Watermelon Fruit and Nuun Hydration on a countertop

While there are plenty of apps, journals, and even water bottles designed to help you make sure you’re drinking enough water each day, it’s easier to get dehydrated than you may think. Hiking at a moderate pace could lead to mild dehydration in an hour, while a hard training run could lead to the same result in just 30 minutes.

But even mild dehydration can have adverse effects on the body, including mood changes, muddled thinking, and a decrease in athletic performance. The trouble is, you may not realize you’re even mildly dehydrated until it’s too late, because you may not always — or immediately — experience the feeling of thirst.

So if you can’t rely on feeling thirsty to stay properly hydrated, what are the most common signs of dehydration? Here are a few common dehydration symptoms and what to do if you experience them.  

1. You’re urinating less often, or urinating a darker color
 

Your kidneys’ job is to filter out waste and extra water from your body to make urine. When you’re dehydrated, your kidneys tell your body to retain water. That means you have less water in your urine, which causes it to become darker in color.

In general, the lighter the color of your urine, the more hydrated you are. Clear to pale yellow urine (like lemonade) means you’re well hydrated, while darker, more amber yellow urine (think: apple juice) could indicate dehydration.

You also may find that you don’t have to visit the restroom quite as often. There’s no magic number of bathroom visits that’s applicable to everyone, but if you normally go seven or eight times a day, and you realize it’s decreased to four or five times, you might need to up your water intake.

2. Your heart is racing
 

When you’re dehydrated, you lose blood volume, which causes your blood to get thicker. That makes it harder for your heart to supply that blood to your muscles. As your heart works harder to pump that blood, your heart rate increases. A racing heart may be hard to notice if you’re in the middle of a hard workout, so pay close attention — if you notice palpitations, it might be time to rest and rehydrate. 

3. You feel lightheaded or dizzy
 

Your brain is about 73% water, so dehydration can have a significant effect on the brain. Dehydration can cause your blood pressure to drop, which can reduce oxygen flow to the brain — and ultimately, result in dizziness or lightheadedness.

Dizzy spells during exercise can be extremely dangerous, whether you’re cycling on the side of a busy road or are miles away from home on a long run.

4. You have a headache that won’t go away
 

In addition to feeling dizzy, you might find that your head begins to ache. Because the brain is made up mostly of water, when you lack proper hydration, the brain can shrink and pull away from the cranium — which can cause pain in the form of a headache.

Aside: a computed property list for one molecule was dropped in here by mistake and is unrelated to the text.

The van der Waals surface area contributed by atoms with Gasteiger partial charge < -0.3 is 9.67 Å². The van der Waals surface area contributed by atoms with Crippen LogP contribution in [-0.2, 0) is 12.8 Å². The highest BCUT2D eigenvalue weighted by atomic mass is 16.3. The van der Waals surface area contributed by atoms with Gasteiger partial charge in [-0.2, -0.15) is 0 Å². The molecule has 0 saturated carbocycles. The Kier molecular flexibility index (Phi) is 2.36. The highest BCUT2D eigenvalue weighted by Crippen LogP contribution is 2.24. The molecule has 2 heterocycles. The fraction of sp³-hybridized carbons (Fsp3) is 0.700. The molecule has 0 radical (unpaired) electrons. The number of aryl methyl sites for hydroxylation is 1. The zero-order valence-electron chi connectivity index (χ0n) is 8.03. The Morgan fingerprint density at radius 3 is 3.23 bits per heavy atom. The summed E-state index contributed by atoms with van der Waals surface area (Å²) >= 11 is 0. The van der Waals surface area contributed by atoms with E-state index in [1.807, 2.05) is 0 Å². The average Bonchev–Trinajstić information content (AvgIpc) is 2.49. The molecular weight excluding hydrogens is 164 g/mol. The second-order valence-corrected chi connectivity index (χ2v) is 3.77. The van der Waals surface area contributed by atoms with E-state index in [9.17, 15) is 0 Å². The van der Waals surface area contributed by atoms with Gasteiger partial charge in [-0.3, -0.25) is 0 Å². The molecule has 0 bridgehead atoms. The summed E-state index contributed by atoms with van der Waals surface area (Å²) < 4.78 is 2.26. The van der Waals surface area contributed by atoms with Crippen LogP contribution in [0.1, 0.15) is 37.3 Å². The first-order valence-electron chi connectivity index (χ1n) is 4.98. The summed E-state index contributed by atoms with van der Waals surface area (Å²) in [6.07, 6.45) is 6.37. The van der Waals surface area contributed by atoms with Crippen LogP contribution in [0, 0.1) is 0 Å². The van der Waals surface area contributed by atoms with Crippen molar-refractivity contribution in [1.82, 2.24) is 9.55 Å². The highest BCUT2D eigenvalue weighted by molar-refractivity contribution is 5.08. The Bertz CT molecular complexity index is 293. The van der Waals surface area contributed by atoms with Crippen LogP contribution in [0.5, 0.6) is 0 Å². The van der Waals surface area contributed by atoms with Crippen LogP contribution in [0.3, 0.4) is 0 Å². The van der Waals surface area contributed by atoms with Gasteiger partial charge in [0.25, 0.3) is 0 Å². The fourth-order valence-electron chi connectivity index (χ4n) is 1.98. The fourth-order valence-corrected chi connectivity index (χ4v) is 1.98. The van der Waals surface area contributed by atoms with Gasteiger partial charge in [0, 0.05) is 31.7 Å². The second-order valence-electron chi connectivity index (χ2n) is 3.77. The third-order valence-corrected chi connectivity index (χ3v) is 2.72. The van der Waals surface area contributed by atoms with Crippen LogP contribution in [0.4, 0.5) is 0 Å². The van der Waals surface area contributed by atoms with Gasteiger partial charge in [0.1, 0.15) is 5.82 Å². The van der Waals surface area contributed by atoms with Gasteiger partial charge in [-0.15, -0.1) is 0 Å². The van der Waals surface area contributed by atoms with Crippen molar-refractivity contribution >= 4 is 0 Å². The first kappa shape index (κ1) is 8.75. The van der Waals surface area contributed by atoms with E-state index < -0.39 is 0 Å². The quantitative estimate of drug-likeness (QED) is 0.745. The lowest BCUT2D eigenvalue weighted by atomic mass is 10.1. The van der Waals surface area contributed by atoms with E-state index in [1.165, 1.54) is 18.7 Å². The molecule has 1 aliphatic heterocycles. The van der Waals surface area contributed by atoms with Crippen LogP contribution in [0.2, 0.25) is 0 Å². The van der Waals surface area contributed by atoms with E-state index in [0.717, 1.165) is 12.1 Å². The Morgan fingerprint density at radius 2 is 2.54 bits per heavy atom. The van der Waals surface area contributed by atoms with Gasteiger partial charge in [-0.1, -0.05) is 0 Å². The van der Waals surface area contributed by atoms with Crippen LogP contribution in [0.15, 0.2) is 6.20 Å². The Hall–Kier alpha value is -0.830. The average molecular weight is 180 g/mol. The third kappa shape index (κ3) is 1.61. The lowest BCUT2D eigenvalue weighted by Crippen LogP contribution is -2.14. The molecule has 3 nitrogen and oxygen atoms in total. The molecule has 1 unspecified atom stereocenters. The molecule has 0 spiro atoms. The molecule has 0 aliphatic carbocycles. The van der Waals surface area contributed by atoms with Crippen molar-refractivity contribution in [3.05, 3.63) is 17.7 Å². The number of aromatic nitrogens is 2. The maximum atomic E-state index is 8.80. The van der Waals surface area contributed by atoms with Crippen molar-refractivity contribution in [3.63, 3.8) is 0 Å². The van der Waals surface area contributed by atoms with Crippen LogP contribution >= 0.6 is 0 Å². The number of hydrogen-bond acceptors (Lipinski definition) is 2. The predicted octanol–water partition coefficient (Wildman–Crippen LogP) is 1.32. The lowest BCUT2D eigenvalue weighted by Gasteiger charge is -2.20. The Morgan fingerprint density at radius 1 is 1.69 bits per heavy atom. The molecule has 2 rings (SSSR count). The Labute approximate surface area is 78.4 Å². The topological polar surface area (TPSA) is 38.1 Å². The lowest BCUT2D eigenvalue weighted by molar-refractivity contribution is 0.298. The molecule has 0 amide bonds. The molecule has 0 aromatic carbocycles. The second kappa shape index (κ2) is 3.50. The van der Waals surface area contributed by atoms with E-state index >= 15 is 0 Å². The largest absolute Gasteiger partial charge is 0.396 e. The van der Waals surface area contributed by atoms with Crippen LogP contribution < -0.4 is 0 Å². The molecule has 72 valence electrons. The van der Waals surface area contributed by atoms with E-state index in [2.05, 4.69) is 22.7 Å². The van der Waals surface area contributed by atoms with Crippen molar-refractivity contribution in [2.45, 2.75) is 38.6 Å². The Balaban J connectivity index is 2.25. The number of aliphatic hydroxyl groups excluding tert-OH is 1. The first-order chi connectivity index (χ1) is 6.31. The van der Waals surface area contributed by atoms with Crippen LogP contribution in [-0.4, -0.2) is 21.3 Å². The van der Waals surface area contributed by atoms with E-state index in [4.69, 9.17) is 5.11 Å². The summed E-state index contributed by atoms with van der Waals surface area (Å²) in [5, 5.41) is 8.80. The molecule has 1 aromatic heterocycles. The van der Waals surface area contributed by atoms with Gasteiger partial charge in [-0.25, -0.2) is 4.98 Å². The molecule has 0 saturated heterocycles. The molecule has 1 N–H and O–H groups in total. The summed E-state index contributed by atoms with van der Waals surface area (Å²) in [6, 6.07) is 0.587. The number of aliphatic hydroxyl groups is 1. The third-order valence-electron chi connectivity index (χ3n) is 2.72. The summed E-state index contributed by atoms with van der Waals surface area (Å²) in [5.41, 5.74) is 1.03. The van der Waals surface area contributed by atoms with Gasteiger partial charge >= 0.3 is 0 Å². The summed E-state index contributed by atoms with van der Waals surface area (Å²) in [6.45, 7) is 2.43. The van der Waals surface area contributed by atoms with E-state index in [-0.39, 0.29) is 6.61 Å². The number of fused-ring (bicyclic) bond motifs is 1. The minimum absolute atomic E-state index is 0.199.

And it may be worse if you’re already prone to headaches. Some headaches, including migraines, can be triggered by dehydration.   

5. You feel fatigued
 

When you’re dehydrated, your blood pressure may drop, which can cause reduced blood flow to the brain — making you feel sleepy. According to the Natural Hydration Council, one in 10 patient consultations for tiredness and fatigue are attributed to dehydration.

For athletes, fatigue can easily lead to a poor performance; a fatigued athlete simply can’t perform at his or her peak ability.

Experiencing signs of dehydration?

If you recognize any of these dehydration symptoms, your first reaction may be to immediately chug several glasses of water — but that’s not the best way to rehydrate.

Electrolytes are critical to hydrate the body, maintain nerve and muscle function, and balance blood acidity and pressure. To maintain optimal hydration, you must consume those electrolytes — sodium, potassium, magnesium, and calcium — along with your water. Drinking Nuun Sport, for example, is a great way to consume the right ratio of electrolytes to water. 

You can also achieve the right electrolyte balance by getting some of your water from fruits and vegetables. Cucumbers, for example, are 95% water, and a kiwi has as much potassium as a medium banana.

Overall, it’s important to stay ahead of your hydration. Make an effort to continuously sip away at water and electrolyte-rich drinks throughout the day, rather than once you begin to notice the signs of dehydration.  

1 comment

  • I sweat a lot during runs and experience all the symptoms mentioned above, except the headaches. Regardless of running in flat roads or mountain trail events, when it’s hot, my energy is zapped around mile 15. I had to abandon my first 50K attempt at mile 22.5 last Sunday after I literally could not take another step up a long steep hill. I felt dizzy, threw up, I was exhausted and sleepy, my mood changes and I noticed I only peed 3 times in seven hours and the amount was little and the color yellow. Dehydration is my Achilles heel. I thought I hydrated enough prior and during the race but I guess not. How do I determine my personal hydration requirements in a more “scientific” data driven way when I am failing by using “feel”?

    Ryan and Nuun, you are my only hope 😁

    Carlos Tinoco on

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